The first thriller of the new season is a bomb called State Like Sleep, and it’s about as thrilling as a power failure in Antarctica. One of the January cast-offs that failed to make the cut in the 2018 year-end releases, it’s a good example of why January is always dreary, in more ways than one.
In a plot that makes no sense whatsoever, it’s been a year since a Belgian film star named Stefan Delvoe (Michiel Huisman) committed suicide, but finally his estranged American wife Katherine (played by Sam Waterston’s daughter, also named Katherine) leaves her job as a New York photographer and flies to Brussels to sell their loft. When she gets there, she discovers that her mother-in-law is cleaning out the place and planning to sell it for her own profit. Worse still, Katherine’s own mother (Mary Kay Place) is already there for no reason, recovering from a stroke that will require brain surgery.
STATE LIKE SLEEP
So Katherine hangs out in Belgium while her mother is in the hospital, trying to solve the mystery of what happened to her husband. Maybe it wasn’t suicide. Among the detritus he left behind, hidden photos snapped by the paparazzi appear of him and an unidentified blonde, and the money in the couple’s joint bank account disappeared before he died.
While she seeks the identity of the mystery woman, Katherine visits a strip club owned by Stefan’s best friend (a peroxided Luke Evans). She snorts some cocaine, only to discover it was heroin. She wanders the streets, gets a ride home with a neighbor in her hotel, an American named Edward (a wasted Michael Shannon). They sleep together, but nothing has the same impact (or brainless hilarity) as the stranger she picks up in a bar who gets a sex thrill out of shampooing her hair in a bubble bath. The movie drifts around aimlessly without any kind of direction that is visible to the naked eye, which might explain why the actors all wander about from scene to scene glassy-eyed, like zombies.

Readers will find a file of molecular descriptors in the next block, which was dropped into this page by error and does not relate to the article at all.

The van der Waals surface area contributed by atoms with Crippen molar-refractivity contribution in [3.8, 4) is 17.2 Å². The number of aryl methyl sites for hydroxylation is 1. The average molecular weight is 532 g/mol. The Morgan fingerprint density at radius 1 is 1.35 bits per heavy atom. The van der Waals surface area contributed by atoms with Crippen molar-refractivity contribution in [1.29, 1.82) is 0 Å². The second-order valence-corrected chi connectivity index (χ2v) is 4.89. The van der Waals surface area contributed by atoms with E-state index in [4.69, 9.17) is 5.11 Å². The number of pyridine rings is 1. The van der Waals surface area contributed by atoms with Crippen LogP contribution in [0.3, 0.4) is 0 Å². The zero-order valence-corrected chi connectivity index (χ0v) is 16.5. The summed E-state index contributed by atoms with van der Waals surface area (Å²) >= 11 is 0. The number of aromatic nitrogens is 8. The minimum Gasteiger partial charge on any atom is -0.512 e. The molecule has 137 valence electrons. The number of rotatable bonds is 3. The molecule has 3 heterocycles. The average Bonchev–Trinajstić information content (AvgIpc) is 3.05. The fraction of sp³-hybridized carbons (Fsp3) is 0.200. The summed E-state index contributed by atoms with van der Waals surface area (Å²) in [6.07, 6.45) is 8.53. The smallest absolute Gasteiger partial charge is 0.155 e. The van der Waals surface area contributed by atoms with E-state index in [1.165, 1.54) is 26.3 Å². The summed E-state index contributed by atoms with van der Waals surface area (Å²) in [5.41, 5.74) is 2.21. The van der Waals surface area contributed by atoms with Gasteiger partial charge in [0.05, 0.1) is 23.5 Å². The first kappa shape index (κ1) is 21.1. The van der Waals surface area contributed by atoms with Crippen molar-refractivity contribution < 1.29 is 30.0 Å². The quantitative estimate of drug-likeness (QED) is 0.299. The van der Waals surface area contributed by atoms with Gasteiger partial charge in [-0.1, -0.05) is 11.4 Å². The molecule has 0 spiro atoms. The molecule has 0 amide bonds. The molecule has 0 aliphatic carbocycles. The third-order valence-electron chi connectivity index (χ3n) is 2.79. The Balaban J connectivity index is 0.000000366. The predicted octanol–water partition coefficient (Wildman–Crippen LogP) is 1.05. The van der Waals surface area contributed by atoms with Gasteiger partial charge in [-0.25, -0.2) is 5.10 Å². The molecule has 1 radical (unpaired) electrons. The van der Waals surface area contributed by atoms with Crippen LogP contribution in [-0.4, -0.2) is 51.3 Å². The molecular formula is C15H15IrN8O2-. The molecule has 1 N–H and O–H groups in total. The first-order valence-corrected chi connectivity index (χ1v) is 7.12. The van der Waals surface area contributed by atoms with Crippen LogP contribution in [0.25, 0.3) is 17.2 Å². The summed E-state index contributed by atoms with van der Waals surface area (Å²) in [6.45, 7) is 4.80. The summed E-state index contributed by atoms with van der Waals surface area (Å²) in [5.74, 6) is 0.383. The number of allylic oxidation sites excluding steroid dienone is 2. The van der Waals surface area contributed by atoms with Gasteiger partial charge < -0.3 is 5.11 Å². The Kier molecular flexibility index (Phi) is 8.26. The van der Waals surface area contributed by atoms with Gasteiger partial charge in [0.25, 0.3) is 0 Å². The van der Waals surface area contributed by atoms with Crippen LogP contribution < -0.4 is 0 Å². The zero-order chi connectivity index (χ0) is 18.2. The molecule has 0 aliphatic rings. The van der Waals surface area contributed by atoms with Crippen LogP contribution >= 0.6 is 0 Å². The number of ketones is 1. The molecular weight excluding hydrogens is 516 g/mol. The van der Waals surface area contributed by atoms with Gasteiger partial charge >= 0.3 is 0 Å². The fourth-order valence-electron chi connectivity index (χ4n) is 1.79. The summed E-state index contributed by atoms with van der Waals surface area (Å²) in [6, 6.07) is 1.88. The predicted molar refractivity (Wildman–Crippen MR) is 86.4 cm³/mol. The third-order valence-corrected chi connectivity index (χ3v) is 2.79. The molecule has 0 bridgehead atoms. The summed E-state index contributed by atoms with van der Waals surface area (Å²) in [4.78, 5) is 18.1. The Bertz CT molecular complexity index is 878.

The dialogue is inane, the characters lack definition and the director hasn’t got a clue how to tell a story coherently. (Direction and screenplay are both by someone named Meredith Danluck.) “Do you want to have sex with me?” she asks. “Is that a theoretical question?” he answers. It drags on and on like that, with the pace of a dripping faucet. Jumping around in time frames, the already twisted plot gets mired in flashbacks that only add to the general confusion.
So what does it all mean? The woman in the photos turns out to be his therapist. The money turns out to be stored in his gym locker. So why did Stefan die? Did somebody murder him, or did he kill himself? In State Like Sleep nobody’s telling. In the end, the title refers to nothing more than the comatose state you’ll be in if you sit through the whole thing with your eyes wide open.